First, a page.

Best regards,

Alexander N. Chelnokov
Ural Scientific Institute of Traumatology and Orthopaedics
str.Bankovsky, 7. Ekaterinburg 620014 Russia


Date: Tue, 09 Apr 2002 15:15:59 -0500

From: Steven Rabin

i'd do a closed reamed IM nailing, with the plan of coming back in 6-12 weeks to do a quadricepsplasty plus or minus bone graft then. I wouldn't do it together because i would not want to destroy the endosteal blood supply with my reaming and then destroy the periosteal blood supply with the soft tissue disection necessary for the quadriceps plasty. (She may also need lysis of intra-articular adhesions.) (If I am unable to do the rodding closed - as sometimes the medullary canal is walled off - then I would open it, and if I had to open it, then I would bone graft at the same time, probably with a quadricepsplasty as well. There are sharp awls that can be introduced from above through the medullary canal to open up a canal that is closed off, and these sometimes work, and sometimes they don't depending on how hard the bone is.) Static locking to control rotation, which could be dynamized later.


Date: Wed, 10 Apr 2002 12:55:03 -0400

From: James Carr

I agree with the retrograde votes. Arthrolysis/ quad release will help take the stress off the repair, and is important. Bone graft is good idea. Be prepared to use a Kuntschner nonunion chisel (?source) to make a medullary canal. Drive it up using a-p, lat fluoro, them pass the bulb tip. I am not a fan of lengthing in the face of nonunion. I find nearly all are so happy to get their leg healed, they never want to see an ortho surgeon again. Lengthing complicates the whole matter, but I know some experts are good at it.

James B. Carr, MD
Palmetto Health Orthopedics


Date: Tue, 09 Apr 2002 10:25:27 -0600

From: Thomas A. DeCoster

I concur with the suggestion for retrograde nail and lysis of adhesions.

Peri-articular nonunions typically involve joint stiffness and if you don't mobilize the joint your new fixation is at great risk because the long lever arm and the stiff joint puts lots of stress on the nonunion. Thus your comment about "improved knee flexion".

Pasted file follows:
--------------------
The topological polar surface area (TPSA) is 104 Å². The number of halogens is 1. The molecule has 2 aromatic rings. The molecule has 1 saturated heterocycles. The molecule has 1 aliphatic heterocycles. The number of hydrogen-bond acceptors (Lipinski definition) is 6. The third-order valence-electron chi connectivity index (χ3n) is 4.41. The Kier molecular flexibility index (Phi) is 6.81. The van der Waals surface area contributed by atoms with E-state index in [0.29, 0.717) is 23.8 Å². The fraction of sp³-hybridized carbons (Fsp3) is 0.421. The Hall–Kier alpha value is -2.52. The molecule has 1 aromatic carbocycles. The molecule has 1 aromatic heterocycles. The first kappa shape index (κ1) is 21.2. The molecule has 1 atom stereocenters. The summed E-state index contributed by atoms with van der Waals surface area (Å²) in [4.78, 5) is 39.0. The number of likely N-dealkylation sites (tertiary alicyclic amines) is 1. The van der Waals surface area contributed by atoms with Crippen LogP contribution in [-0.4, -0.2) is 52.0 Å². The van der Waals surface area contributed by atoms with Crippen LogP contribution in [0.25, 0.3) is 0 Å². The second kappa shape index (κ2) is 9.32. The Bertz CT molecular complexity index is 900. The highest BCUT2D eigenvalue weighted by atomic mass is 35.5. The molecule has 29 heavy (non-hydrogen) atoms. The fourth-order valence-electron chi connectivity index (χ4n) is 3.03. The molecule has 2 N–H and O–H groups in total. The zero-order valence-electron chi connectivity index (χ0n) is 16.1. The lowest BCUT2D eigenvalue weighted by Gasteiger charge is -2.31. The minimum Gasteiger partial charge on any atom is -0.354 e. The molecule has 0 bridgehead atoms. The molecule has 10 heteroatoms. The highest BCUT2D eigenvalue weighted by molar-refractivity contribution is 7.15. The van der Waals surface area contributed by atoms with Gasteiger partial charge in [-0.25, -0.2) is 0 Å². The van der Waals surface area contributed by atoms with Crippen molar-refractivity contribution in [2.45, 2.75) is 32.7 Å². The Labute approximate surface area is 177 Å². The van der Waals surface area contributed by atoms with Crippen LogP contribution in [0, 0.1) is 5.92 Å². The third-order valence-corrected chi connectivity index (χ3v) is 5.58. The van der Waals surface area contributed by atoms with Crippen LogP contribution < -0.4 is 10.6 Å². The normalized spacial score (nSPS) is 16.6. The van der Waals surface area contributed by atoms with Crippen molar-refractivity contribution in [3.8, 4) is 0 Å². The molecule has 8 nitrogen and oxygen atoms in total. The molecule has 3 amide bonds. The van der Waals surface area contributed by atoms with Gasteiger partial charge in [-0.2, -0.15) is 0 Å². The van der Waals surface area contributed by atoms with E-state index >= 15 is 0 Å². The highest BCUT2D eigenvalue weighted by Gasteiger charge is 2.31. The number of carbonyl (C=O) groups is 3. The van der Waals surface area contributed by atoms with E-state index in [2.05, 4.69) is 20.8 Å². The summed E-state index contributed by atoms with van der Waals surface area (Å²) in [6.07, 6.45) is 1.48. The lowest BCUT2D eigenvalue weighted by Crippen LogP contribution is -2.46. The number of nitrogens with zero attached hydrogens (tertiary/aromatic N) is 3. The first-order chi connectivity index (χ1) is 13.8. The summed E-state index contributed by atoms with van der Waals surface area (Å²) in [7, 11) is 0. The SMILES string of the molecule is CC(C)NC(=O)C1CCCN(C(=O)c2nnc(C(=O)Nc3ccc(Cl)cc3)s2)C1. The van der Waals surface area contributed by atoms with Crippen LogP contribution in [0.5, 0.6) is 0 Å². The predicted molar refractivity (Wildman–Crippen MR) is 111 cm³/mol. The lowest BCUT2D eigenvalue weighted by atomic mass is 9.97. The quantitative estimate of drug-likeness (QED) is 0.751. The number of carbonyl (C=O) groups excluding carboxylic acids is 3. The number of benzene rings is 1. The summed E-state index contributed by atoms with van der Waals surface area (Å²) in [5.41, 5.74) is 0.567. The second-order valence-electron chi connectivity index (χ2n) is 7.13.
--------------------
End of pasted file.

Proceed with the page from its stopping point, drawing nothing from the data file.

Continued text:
Although "quadricepsplasty" is the term most orthopedists think of when faced with a stiff knee it is not usually actually shortening of the quadriceps but rather scar formation that includes (in order of importance IMHO):

Rather than cutting and lengthening quad tendon as primary focus (with some loss of strength etc) a focus on releasing and stretching scar/adhesions/contractures is more effective at obtaining and maintaining motion. You could consider a lateral parapatellar approach for nail insertion and obtaining knee flexion(releases) and getting the reamer guide across the nonunion.

Re-establishing a medullary canal requires breaking through the sealing callus at the fragment ends. Sometimes easy sometimes hard. Ball tipped guide occasionally works, Kuntscher long thin spade tipped guide for more difficult cases and for the other 50% Smith & Nephew makes a "pseudarthrosis chisel" (Catalog # 115128 5.6 mm) 6 mm diameter very sharp tip with a heavy handle for hammering; long enough for tibia or retrograde femur here. Alternative for difficult cases is to open the fracture and drill out the medullary canal but you really have to mobilize the ends which is much more extensive than a fresh fracture situation. The amount of angulatory deformity in this case would be amenable to acute correction. You might have to remove the broken screw part to ream the medullary canal. Check for indolent infection.